The cryptocurrency industry is at a critical juncture. On one hand, the imminent introduction of regulation designed to protect all parties from nefarious activities, facilitating the legitimate businesses that operate in the space. On the other, a retreat into opacity and the implicit confirmation that there is indeed something to hide.
This comes at a time of intense scrutiny from governments, banks and the wider financial services community, which are seeking to understand if cryptocurrencies can benefit society, or whether they are really just the plaything of tech geeks or the preserve of criminals.
During this examination, crypto trading volumes are skyrocketing and crypto exchanges are processing volumes that are rivaling traditional exchanges. Understandably for a sector that has not yet matured, and was created to avoid centralised control, regulation is comparatively lax.
For example, there is currently no formal anti money laundering (AML) legislation that applies to the crypto market as a whole. Domestic markets legislate individually and differently, making it difficult for the cryptocurrency firms to ensure compliance and garner credibility.
Contrary to popular perception, cryptocurrency businesses do want regulation. In February 2018, seven cryptocurrency companies announced the UK’s first crypto trade association, CryptoUK, in a bid to place more legitimacy and transparency into the sector while authorities weigh up a potential clamp down.
Regulation for Growth
If cryptocurrencies are to gain the trust, scale and ubiquity that will see it regarded as equivalent to fiat currencies then regulation is imperative. If implemented thoughtfully, regulation can be a catalyst rather than an inhibitor for crypto growth.
Japan was the first country to adopt a national system to regulate cryptocurrency trading, after falling subject to high profile breaches including the infamous Mt.Gox scandal. Last April, Japan made Bitcoin a form of legal tender and specified it would remain legal if exchanges are registered with the Japanese Financial Services Agency. Japan is now the largest global market for Bitcoin.
In Switzerland, cryptocurrencies are legal, with the provision that exchanges, and companies are registered with the Swiss Financial Market Supervisory Authority. Consequently, Switzerland is a hotbed for crypto businesses, with four in ten of the biggest impending initial coin offerings based there, according to a PwC report.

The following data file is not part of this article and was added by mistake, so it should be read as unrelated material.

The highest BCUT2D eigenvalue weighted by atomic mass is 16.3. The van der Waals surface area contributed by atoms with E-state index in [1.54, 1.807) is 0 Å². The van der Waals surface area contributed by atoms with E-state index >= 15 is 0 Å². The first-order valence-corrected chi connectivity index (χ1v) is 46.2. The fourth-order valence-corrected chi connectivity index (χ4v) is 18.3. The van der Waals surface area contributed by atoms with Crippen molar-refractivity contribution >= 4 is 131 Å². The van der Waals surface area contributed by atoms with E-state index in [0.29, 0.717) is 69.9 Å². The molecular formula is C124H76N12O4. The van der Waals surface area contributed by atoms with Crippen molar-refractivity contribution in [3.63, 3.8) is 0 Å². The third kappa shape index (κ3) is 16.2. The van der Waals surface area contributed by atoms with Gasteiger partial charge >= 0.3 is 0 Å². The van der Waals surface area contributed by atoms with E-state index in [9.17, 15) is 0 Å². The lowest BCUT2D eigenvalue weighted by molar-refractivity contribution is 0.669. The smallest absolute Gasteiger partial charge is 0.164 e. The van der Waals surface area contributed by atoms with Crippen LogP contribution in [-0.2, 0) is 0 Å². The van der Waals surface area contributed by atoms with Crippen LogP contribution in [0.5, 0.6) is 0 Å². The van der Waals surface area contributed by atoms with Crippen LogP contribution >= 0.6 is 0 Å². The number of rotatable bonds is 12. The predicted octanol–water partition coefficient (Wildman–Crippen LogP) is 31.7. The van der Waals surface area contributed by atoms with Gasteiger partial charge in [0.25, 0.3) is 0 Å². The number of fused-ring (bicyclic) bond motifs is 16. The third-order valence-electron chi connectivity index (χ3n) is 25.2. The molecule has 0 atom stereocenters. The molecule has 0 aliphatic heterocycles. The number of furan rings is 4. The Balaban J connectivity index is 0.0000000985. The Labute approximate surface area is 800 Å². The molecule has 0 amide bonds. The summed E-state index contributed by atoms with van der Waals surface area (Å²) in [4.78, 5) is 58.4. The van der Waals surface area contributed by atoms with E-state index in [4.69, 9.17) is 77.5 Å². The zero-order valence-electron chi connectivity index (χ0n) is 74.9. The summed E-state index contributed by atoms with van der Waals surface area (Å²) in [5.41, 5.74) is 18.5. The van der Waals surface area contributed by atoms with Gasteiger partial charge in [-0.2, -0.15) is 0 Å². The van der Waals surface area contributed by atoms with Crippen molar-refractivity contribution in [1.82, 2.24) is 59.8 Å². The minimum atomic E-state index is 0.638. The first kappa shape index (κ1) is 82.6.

The fifth Anti-Money Laundering Directive (AMLD5) is already paving the way to making the market safer in Europe. The directive stipulates that custodian crypto wallets and exchanges will now be subject to the same Know your Customer (KYC) and AML regulations as the rest of the financial services industry.
Due to come into force at the end of 2019, AMLD5 also proposes member states create central databases comprised of cryptocurrency users’ identities and wallet addresses – not just those using exchanges and custodian wallets. In addition, AMLD5 directs member states to authorise national competent authorities to access the information in these databases.
Welcoming Regulators with Open Arms
Regulation, if done correctly, can also go a long way towards legitimising cryptocurrencies. It will help curb illegal activity, bring greater transparency to both users and crypto companies, and give the market the framework it needs in order to grow.
Critically, cryptocurrency firms need this regulation, like any other business they need to plan and mitigate risk. Without regulatory certainty, this is impossible. And thousands of legitimate crypto businesses are operating in acute uncertainty, with the spectre of misinformed, negative and protectionist legislation haunting their strategies.
The majority of crypto businesses are pro-regulation, reveals study of crypto market conducted by Mistertango – worlds first crypto-friendly electronic payment provider. The danger is that, thus far, the crypto market has not had a say in how it should be governed and that could lead to regulations being created and enforced by those who may not fully understand the space.
The Right Regulation or Risk Regression
To date there has been limited dialogue between the crypto community, regulators and the wider financial market. The result has been misinformed, and often draconian measures e.g. crypto transactions limited or blocked, banks withdrawing support for crypto businesses. While designed to reduce systemic risk, these measures may in fact have precisely the opposite effect.
If crypto policies are top down and built on fear of the unknown rather than understanding, they will not be adopted and thus will fail to prevent the types of abuse and risk identified.
Furthermore, there is a very real danger the market will regress and revert to the days of silk road. In this scenario, activities will go back underground with reduced oversight from the relevant authorities. Rather than prevent misuse and criminal activity, these policies will push the crypto community back underground rather than towards the light of the formal financial services sector.
By engaging with regulators, moving operations onto platforms that provide regulatory oversight or exploring ways to behave like a regulated entity, crypto companies can help create a regulatory environment that benefits the sector, rather than stifles it.
Until the cryptocurrency space is regulated, it will remain on the outside of the system, viewed with suspicion and its growth inhibited. However, if regulation is embraced cryptocurrencies will become a legitimate, although distinct part of the formal financial system.